The goal of your resumé isn’t to politely ask for a job—it’s to make hiring managers pray that you walk through their door. In order to make that happen, Monster.com career expert Vicki Salemi shares that buzzwords can energize your resumé and get you that first meeting. “You can stand out with hiring managers by speaking the company’s language,” Salemi says. “Review the company’s job description before you apply online, revise your resumé, and do a quick search and replace to speak their language so words truly pop.” Here are more tricks for writing a resumé that will get you hired.
Different jobs will have different requirements, but here are Salemi’s picks for your resumé’s 12 must-have words and what they signify to recruiters.
- Led: “This shows you have leadership skills, whether you led a team, a process—or all of the above! It’s important to flex this skill set on your resume.”
- Launched: “You take initiative! You had an idea and followed through to completion. You can leverage this bullet as a talking point during the interview.”
- Quantify: “I don’t mean the word ‘quantify,’ I mean that the narrative you’re telling about your career progression should always include numbers. Did you manage a team? Terrific! How many people did you manage? How often did you meet?”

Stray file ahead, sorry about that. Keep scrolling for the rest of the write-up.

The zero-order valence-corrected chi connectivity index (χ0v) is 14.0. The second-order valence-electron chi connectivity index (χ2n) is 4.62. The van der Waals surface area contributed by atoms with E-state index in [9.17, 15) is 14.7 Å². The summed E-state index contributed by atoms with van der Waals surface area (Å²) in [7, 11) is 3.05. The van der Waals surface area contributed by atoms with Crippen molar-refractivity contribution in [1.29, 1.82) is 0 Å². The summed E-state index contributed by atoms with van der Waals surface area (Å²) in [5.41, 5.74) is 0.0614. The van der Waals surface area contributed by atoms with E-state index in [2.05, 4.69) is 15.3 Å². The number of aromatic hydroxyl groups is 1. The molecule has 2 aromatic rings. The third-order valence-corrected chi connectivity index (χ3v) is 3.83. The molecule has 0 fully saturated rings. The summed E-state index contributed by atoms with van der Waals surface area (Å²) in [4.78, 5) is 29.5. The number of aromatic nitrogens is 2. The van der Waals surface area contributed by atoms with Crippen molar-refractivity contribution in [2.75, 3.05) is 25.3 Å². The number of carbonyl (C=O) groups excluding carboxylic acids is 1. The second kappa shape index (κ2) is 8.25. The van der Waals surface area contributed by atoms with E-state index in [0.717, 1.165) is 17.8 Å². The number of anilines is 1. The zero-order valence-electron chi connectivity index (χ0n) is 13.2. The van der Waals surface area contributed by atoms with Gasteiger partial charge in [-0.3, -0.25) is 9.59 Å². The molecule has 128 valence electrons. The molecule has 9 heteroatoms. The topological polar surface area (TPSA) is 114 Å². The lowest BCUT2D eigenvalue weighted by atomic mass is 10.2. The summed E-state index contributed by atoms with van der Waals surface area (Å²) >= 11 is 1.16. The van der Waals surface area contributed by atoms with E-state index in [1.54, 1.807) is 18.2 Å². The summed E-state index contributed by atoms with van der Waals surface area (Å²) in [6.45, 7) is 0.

- Achieved / Accomplished: “Show your success! If you’ve earned a prestigious accolade within your company, highlight this on your resume. This will help you stand out from peers in the candidate pool.”
- Trained: “Explain leadership initiatives and get specific with numbers. Who did you train? How many people did you train? Did you create a training manual for new hires in your department? Was it online as well as hands-on mentoring?”
- Resolved: “This shows you know how to independently and proactively work through a problem. If there are numbers attached, such as figuring out how to trim a department’s spending without reducing headcount, or you resolved ongoing conflicts with an internal department, mention it on your resume succinctly and then be prepared to illustrate it with anecdotes during the interview.”
- Improved: “How has your presence on the team improved the company? And this isn’t just limited to productivity and/or profitability—boosting morale counts, too!”
- Initiated: “This demonstrates confidence and the ability to think and move forward with your ideas.”
- Implemented: “As a follow-up to what you initiated, this shows you follow through and get stuff done.”
- Reconciled: “Demonstrates analytical skills. Whether you reconciled bills or resolved a conflict between team members, this is a coveted skill.”
- Partnered: “Who have you collaborated with—or thought outside-the-box with—to work well together? Highlight this.”
- Advised: “This shows a sense of leadership and can be combined with other keywords above. For instance, if you created a training manual for new hires, you probably advised them and served as a subject and/or process matter expert within your group.”
Finally, make sure not to hit send too quickly, she warns. “Use spell check! No matter how sparkling your resume appears, if there are typos or grammatical errors, it’s game over.” Next, find out the 9 other resumé mistakes that could cost you the job.